Applying Florida’s learned intermediary doctrine, the appellate court determined that the trial court erred and should have granted Roche a directed verdict. In so holding, the Florida appellate court noted that a drug manufacturer’s duty to warn is satisfi ed upon showing that it gave an adequate warning to the prescribing physician that enabled the prescribing physician to make an informed judgment. Id. at 823. Indeed, the learned intermediary doctrine – which is universally applied throughout the country – is premised on the theory that a physician acts as a fi lter in determining which prescription drug manufacturer instructions and information are communicated to the patient. See Buckner v. Allergan Pharm., Inc., 400 So. 2d 820, 822 (Fla. Dist. Ct. App. 5th Dist. 1981). Because one of plaintiff’s prescribing physicians understood that there was at least the possibility of a causal relationship between the medication and IBD and still would have prescribed it to the plaintiff even had the warning been stronger, the Florida appellate court found that plaintiff failed to establish proximate cause on the failure to warn claim and that the trial court erred in denying Roche’s motion for a directed verdict should have been granted.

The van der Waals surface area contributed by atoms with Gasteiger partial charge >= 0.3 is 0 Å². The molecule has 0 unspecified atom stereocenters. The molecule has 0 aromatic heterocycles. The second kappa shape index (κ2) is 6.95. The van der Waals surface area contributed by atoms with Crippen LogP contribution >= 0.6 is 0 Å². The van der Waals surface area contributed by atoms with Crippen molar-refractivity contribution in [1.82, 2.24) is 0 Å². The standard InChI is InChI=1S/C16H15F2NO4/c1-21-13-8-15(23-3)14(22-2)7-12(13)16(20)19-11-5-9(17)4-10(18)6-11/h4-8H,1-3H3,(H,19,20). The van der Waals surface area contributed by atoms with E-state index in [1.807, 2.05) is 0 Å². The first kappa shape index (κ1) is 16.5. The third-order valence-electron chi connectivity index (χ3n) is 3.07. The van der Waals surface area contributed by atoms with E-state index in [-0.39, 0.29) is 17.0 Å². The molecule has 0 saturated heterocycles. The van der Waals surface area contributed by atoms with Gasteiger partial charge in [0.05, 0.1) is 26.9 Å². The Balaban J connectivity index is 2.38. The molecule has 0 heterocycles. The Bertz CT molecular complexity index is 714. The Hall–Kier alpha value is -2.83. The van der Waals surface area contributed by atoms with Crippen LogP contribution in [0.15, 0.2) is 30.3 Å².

The New Jersey Trial Case

While Mason was still pending appeal in Florida, the consolidated trial of three Florida plaintiffs, who similarly claimed that they developed IBD from Accutane use, commenced in New Jersey before the Honorable Carol E. Higbee. The court applied Florida law. After the jury awarded three plaintiffs’ verdicts totaling in excess of $12 million, Roche moved for JNOV which was denied. Shortly thereafter, the Mason appeal was decided in Florida. Armed with the new Florida decision, Roche moved for reconsideration. Mace v. Hoffmann-La Roche, Inc., Docket No. ATL-L-199-05, slip op. (N.J. Sup. Ct. Law Div. Mar. 16, 2010).

Roche presented Judge Higbee with the testimony of plaintiffs’ prescribing physicians showing that they were aware of the potential risk of IBD from Accutane use, but nevertheless would still have prescribed the medication to each plaintiff. Roche argued that given these facts, and the recent Mason decision in Florida, plaintiffs could not demonstrate proximate cause, and therefore a directed verdict in Roche’s favor was warranted under Florida law.